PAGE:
What’s your best home secret? Institute a maintenance regimen and stick to it! Modern homes are rife with appliances and finishes that need upkeep, from air and vent filters, to custom finishes, to specialty tiles and textiles. No one wants to discover that a daily wipe-down could have saved the finish on their Wolf range. Doing the little things daily prevents big cost replacements.


Credit: James Blanco


  • Paint — Benjamin Moore


  • Chair — Flight Recliner, Design Within Reach
  • Sofa — Nelson Daybed, Herman Miller
  • Ottoman — AllModern
  • Loveseat — Article
  • Planters — Amazon
  • Side table — West Elm
  • Credenza — Vintage Danish Modern
  • Bookshelf — Design Within Reach
  • Area rug — West Elm
  • Media cabinet — Custom, East Coast Cabinets
  • TV/Speaker — Frame TV, Sonos Beam
  • Ceiling fan — Cirrus, Modern Fan Co
  • Wall sconces — Nicosia Sconce, A19 Artist Ceramic Lighting
  • Floor throughout — Cali Bamboo
Credit: James Blanco


  • Banquet — Custom DIY
  • Table — West Elm
  • Chairs — France & Sons
  • Light fixture —
  • Planter — Amazon
Credit: James Blanco


  • Cabinets — Custom by East Coast Cabinets
  • Sink — Blanco, Home Perfect
  • Faucet — Blanco, Home Perfect
  • Dishwasher (18” wide) — Fisher & Paykel, AppliancesConnection
  • Refrigerator (24” wide) — Bosch, AppliancesConnection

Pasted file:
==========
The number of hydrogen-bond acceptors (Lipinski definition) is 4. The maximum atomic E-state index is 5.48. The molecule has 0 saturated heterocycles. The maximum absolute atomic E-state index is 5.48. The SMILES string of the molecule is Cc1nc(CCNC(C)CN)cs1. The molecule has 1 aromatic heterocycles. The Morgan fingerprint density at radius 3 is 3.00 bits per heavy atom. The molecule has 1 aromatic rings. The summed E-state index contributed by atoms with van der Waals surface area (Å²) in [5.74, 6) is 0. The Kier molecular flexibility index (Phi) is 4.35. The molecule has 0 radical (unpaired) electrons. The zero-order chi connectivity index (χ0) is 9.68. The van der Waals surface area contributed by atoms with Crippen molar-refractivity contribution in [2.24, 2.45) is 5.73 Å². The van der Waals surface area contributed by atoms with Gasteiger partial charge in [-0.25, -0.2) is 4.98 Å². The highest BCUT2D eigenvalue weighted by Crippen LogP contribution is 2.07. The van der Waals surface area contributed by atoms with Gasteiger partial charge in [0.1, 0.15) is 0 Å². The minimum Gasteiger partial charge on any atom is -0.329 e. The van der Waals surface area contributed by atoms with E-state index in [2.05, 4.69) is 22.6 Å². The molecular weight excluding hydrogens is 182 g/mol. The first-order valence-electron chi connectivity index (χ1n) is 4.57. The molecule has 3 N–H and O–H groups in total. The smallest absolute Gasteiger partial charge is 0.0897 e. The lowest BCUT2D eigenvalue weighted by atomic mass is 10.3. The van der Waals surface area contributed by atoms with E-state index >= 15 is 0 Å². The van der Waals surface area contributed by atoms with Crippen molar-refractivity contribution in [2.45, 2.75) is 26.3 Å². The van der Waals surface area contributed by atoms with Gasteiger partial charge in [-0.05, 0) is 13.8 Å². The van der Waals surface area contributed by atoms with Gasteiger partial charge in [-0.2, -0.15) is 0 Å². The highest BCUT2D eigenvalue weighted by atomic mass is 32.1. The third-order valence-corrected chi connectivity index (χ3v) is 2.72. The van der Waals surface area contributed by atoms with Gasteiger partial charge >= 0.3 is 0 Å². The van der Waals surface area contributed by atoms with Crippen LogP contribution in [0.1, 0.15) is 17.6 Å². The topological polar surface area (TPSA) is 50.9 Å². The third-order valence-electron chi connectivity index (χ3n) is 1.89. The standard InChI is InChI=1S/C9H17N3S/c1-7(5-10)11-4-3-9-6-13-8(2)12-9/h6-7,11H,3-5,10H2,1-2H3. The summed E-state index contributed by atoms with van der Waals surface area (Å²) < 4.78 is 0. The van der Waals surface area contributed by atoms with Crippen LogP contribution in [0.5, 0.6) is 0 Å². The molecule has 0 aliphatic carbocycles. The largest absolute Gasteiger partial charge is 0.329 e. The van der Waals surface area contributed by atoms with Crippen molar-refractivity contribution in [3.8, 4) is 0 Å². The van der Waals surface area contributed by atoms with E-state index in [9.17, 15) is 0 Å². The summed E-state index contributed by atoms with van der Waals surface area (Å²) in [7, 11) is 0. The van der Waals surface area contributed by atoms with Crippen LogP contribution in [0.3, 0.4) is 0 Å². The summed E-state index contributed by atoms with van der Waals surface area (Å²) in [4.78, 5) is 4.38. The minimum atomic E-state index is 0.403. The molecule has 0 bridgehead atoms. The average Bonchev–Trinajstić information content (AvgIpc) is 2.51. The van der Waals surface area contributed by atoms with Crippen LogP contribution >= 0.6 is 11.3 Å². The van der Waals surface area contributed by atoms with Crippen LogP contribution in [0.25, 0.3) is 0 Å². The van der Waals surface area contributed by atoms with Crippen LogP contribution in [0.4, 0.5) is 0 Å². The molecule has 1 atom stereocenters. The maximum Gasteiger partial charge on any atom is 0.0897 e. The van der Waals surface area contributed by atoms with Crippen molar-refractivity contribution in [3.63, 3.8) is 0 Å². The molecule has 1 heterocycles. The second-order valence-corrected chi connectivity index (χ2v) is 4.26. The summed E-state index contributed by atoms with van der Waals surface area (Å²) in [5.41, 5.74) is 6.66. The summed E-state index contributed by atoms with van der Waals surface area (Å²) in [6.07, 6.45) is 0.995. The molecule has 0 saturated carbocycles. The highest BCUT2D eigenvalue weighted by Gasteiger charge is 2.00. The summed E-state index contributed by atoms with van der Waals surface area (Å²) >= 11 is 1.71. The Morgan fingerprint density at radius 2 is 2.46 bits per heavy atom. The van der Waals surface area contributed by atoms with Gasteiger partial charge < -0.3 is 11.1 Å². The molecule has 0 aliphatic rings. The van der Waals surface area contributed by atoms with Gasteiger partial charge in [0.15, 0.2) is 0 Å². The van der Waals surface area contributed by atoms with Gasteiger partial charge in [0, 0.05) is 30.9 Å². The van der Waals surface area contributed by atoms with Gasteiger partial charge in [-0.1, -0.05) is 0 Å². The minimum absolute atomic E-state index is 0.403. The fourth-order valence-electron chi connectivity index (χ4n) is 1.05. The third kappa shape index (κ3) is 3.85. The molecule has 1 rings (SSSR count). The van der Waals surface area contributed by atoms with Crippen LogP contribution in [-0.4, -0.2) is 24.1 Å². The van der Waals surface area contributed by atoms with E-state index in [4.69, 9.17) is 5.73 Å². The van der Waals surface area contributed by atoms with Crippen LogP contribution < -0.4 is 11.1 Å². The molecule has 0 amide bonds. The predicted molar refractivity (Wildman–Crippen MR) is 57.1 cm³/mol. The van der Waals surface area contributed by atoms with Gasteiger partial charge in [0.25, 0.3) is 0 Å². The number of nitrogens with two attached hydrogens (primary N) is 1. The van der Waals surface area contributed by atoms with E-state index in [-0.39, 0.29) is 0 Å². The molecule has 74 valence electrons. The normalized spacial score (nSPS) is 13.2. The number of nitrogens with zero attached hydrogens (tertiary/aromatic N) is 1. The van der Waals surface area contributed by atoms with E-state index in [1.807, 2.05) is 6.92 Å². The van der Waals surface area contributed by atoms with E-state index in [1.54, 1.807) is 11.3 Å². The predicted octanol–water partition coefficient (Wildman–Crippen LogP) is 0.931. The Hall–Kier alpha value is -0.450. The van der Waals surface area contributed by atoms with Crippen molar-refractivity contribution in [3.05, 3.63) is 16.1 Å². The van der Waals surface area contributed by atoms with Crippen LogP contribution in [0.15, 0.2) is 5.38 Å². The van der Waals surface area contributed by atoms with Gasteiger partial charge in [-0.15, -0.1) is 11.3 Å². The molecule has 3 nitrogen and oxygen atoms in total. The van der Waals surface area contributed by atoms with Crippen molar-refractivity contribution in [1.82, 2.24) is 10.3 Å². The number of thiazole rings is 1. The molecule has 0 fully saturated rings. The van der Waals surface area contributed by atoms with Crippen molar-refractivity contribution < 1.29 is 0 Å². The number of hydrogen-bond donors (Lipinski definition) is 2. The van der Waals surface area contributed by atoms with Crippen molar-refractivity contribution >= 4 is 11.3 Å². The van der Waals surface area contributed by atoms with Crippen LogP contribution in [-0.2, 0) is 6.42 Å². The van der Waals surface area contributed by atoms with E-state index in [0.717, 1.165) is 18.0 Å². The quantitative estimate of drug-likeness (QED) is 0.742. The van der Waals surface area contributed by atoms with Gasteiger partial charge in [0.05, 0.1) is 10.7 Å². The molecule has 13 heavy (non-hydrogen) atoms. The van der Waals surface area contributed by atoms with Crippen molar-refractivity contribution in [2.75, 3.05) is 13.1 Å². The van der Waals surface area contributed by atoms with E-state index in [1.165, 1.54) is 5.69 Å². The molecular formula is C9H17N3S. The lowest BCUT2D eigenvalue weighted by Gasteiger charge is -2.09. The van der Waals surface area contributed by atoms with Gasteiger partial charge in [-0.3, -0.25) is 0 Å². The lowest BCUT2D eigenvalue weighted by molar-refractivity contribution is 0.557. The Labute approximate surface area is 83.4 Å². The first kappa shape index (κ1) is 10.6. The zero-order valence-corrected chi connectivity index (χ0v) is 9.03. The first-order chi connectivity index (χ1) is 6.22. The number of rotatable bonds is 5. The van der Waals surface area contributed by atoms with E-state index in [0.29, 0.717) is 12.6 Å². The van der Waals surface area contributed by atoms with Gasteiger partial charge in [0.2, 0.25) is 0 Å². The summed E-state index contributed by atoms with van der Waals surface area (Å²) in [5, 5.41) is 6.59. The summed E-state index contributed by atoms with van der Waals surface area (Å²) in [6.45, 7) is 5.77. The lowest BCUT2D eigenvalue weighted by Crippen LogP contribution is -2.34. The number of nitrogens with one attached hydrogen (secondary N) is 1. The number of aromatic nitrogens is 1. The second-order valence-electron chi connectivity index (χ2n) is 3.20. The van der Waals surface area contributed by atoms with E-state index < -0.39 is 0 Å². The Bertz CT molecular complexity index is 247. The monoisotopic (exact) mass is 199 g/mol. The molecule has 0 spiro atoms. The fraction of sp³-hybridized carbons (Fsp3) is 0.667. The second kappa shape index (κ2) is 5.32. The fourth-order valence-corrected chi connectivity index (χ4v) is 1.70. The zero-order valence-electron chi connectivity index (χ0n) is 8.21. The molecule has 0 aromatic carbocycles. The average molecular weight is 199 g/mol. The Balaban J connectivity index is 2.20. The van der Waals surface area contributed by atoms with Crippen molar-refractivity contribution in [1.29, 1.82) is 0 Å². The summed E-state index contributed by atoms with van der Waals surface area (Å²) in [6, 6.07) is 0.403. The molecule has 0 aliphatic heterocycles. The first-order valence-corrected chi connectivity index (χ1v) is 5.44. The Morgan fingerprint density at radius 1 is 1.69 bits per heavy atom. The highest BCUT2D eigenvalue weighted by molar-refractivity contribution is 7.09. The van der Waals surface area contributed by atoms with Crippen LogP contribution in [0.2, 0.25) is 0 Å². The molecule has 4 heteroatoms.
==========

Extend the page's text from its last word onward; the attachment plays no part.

• Range (30” wide) — Wolf, AppliancesConnection
  • Hood (30” wide) — Zephyr, AppliancesConnection
  • Backsplash — Artisan Tile Co
  • Counter surface — Caesarstone Raw Concrete
  • Stools — Article
  • Island Light — Progress Lighting
  • Recessed lights (highhats) — WAC
Credit: James Blanco


  • Bed — AllModern
  • Ceiling fan — Modern Fan Co
  • Wall sconce —
  • Dresser — Joss & Main
  • Dresser — Vintage Danish modern
  • Shelving unit — AllModern
  • Mirror — IKEA
Credit: James Blanco


  • Wall sconce 1 — Amazon
  • Wall sconce 2 — Amazon
  • Drapery and drapery hardware — ikea
  • Closet — custom DIY
Credit: James Blanco


  • Sink — Nameeks
  • Sink Faucet — Hansgrohe,
  • Toilet — Toto Washlet, Plumbtile
  • Tub — Toto 54” Iron Tub,
  • Tub spout / shower head — Grohe,
  • Medicine cabinet — Home Perfect
  • Wall sconce above medicine cabinet — Lumens
  • Wall sconce above sink — Amazon
  • Vanity — Custom by East Coast Cabinets
  • Counter surface — Caesarstone Fresh Concrete
  • Wall Tile — Stone Center Online
  • Pencil Liner — Akdo
  • Shower Doors — Custom, ABC Glass, Brooklyn

Thanks James and Stephanie!